“Tackling behavior requires social distance, alienation and population decline. But the government has not proposed any precautionary measures, instead of treating scientifically proven drugs such as Hydroxychloroquine, ”said Julio Croda, a disease researcher at Fiocruz.
Gulnar Azevedo, president of the Brazilian Association of Public Health (ABRASCO), says the government’s failure to unveil a strategic plan to counter COVID-19, has left states and cities to fend for themselves. creation.
“Many have died due to government disorganization,” she told Al Jazeera.
‘More deaths this time’
In Rio de Janeiro, a lockout was implemented at the beginning of the pandemic. While there was little adherence to the regulations, several businesses were closed and several field hospitals were set up to treat up-and-coming COVID-19 patients.
But as the country survives a second wave, the public seems to have lost interest in pandemics.
Despite the spike in issues, Brazilians do not follow health guidelines. Rio de Janeiro’s beaches, bars and nightclubs, many without masks and measures of social isolation in place, are full.
“In many states and within the favelas, there are many potential carriers of COVID-19 who are not wearing masks or social distance. I think there will be many more deaths this time around, ”said a government official working with COVID-19 data, who asked to remain anonymous as he was not authorized to speak to reporters.
Throughout the pandemic, Bolsonaro has taken control of state regulators for enforcing locksmiths or restrictions, shouting the economic consequences too harsh.
Even the prospect of vaccination has become political with an opposition party demanding to hear Bolsonaro ‘s vaccination plan – which has no start date and with a vaccine distributed for about a quarter of the population initially. The country’s health regulator has not yet agreed on a vaccine. Fiocruz researcher Margareth Dalcolmo said Brazil was “six months late in their vaccination plan”.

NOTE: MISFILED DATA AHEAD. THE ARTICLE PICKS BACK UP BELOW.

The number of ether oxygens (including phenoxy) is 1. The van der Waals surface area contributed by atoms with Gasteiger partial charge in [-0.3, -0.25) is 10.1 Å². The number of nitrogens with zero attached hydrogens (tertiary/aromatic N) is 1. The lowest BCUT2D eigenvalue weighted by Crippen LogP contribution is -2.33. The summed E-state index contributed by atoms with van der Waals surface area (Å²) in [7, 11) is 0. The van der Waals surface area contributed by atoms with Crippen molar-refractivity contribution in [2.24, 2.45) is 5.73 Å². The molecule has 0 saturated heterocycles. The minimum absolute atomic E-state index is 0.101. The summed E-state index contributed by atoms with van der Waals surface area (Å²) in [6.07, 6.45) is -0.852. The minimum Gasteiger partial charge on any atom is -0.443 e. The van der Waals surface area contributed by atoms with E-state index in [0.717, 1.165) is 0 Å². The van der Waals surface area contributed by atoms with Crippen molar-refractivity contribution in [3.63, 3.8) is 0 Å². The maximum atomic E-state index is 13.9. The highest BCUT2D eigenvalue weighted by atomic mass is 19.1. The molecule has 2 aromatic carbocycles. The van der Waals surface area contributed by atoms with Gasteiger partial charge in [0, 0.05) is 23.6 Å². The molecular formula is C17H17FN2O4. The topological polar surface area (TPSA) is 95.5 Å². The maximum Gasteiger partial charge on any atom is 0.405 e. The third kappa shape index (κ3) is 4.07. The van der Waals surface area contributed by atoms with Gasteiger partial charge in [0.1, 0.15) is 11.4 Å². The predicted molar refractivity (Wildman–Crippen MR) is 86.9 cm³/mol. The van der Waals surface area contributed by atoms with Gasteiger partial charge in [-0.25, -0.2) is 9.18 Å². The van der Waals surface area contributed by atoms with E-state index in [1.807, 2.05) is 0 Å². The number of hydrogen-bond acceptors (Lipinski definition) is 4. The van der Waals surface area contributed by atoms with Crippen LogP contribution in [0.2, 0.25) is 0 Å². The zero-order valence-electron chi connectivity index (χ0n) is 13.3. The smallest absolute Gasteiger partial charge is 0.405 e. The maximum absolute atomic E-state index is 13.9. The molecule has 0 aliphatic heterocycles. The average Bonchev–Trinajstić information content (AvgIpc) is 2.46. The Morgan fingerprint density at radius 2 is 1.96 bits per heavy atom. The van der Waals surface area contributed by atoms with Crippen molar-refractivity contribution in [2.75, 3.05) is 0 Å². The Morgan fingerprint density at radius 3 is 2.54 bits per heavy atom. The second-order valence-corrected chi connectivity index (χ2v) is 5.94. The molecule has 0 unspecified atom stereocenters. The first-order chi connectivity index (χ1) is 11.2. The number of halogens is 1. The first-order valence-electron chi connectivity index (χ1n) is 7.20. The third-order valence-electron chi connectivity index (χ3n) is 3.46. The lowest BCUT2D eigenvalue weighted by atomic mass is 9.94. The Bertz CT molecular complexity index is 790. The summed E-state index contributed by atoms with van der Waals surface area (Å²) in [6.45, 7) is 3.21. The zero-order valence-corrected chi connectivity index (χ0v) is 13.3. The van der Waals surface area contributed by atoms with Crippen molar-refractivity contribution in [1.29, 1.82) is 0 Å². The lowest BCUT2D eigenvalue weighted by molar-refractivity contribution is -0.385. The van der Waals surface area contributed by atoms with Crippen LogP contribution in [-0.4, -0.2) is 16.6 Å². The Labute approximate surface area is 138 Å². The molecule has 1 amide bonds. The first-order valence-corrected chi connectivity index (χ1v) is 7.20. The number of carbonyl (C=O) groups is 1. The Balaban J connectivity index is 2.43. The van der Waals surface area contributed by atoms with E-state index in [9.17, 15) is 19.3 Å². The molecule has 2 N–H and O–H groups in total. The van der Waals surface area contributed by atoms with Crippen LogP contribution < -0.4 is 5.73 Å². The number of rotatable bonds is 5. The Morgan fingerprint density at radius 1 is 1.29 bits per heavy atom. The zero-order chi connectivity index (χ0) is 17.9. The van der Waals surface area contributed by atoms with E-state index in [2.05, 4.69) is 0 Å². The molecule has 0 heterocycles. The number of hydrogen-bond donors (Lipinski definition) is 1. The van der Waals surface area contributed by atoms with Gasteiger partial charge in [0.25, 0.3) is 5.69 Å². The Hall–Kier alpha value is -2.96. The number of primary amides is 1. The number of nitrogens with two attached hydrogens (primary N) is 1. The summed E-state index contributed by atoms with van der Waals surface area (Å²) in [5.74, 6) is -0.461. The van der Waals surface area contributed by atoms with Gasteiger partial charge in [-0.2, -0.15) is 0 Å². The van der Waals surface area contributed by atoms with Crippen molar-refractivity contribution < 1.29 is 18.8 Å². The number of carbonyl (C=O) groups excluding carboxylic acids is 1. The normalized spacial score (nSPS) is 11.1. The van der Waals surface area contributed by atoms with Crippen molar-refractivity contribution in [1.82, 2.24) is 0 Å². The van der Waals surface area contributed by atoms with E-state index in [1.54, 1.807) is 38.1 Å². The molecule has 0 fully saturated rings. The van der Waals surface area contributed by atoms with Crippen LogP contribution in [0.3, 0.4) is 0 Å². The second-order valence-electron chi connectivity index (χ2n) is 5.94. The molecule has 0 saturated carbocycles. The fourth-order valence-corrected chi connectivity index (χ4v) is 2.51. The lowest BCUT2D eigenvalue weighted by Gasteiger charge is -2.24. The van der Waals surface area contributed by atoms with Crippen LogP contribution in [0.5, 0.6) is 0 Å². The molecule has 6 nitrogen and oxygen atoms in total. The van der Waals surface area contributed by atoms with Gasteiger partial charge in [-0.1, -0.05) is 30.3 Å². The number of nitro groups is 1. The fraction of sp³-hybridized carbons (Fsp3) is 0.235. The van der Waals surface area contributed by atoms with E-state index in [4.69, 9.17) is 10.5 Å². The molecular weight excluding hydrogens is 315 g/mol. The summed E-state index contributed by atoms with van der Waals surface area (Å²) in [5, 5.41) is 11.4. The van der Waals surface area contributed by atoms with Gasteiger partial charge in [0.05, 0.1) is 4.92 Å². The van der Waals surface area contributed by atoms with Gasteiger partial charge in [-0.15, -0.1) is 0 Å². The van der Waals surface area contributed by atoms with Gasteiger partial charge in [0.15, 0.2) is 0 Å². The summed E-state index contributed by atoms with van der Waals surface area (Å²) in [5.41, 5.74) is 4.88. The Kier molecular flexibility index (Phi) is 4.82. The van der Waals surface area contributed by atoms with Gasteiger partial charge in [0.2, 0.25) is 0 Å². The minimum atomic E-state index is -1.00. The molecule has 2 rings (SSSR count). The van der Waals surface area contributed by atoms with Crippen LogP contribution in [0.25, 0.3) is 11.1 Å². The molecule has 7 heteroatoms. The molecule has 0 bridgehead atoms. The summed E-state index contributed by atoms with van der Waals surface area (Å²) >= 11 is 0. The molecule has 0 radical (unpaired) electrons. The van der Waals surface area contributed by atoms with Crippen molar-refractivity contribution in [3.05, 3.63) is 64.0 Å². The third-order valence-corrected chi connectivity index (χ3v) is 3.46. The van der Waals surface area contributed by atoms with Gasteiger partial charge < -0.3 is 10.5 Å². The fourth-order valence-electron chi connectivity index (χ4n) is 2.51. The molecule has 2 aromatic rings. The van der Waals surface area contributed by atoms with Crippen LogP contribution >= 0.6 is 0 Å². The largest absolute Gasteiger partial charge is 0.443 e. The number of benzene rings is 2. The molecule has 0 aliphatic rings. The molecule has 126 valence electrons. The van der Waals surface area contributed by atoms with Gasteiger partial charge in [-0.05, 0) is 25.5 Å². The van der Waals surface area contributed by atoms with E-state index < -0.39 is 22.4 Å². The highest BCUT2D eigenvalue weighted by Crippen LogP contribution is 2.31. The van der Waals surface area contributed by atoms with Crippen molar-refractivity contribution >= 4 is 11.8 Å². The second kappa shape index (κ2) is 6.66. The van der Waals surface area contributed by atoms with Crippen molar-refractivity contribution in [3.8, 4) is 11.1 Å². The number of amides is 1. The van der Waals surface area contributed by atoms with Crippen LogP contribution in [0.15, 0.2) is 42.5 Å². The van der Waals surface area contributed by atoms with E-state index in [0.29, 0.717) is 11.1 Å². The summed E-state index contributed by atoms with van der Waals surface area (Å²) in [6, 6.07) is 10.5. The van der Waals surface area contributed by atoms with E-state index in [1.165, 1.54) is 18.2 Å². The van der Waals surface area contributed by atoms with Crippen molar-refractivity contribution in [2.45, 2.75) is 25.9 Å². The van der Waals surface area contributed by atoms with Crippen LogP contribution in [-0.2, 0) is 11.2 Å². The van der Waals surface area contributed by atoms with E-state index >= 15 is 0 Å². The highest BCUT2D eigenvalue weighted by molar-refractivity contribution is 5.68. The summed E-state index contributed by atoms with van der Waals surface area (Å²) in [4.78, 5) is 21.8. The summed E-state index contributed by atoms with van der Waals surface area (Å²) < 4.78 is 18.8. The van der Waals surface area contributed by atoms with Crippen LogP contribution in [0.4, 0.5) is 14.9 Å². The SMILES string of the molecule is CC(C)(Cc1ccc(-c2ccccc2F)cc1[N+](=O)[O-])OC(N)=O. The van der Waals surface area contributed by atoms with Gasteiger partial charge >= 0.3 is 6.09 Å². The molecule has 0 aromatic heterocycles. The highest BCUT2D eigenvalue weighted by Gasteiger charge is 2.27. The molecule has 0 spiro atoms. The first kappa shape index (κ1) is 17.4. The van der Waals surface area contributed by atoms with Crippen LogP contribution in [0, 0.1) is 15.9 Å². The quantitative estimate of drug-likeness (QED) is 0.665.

The executive secretary of the health ministry, Elcio Franco, said last month that there will not be enough vaccines for the whole population. “Our goal is to vaccinate 80 million Brazilians every year,” he said. Brazil has a population of 212 million.
In the absence of a national game plan, local officials have begun making independent plans.
Sao Paolo ‘s governor, Joao Doria, has unveiled his own vaccination strategy, promising to start rolling out the vaccine in January. Last week, Sao Paulo recorded 309 deaths, the highest level in 10 weeks.
Rio de Janeiro ‘s re – mayor, Eduardo Paes, dismissed a new lock as “absolutely unnecessary”. Paes said he plans to open more COVID-19 intensive care beds and roll out rapid tests to the capital at the beginning of his term in January.
Last week, Rio city hall announced it was “assessing” whether to take on New Year’s Eve celebrations across the city.
Niteroi, a city in the city of Rio de Janeiro, has already announced a ban on New Year’s events, including house parties.
As COVID-19 cases escalate, the Sao Paulo state government announced Friday that it would reduce business opening hours and close bars early.
New Year’s Eve parties are also banned in Sao Paulo’s bars, restaurants and hotels, with the state government urging families to celebrate at home.
In the southernmost state of Brazil, which spans Argentina and Uruguay, Rio Grande do Sul governor Eduardo Leite has also banned public and private New Year’s events.
Many health officials fear that, without adequate vaccinations, with unprepared medical services and the upcoming holiday celebration, health systems that are already on the verge of completion could collapse completely.
“January is a tragedy just waiting to happen,” said researcher Julio Croda.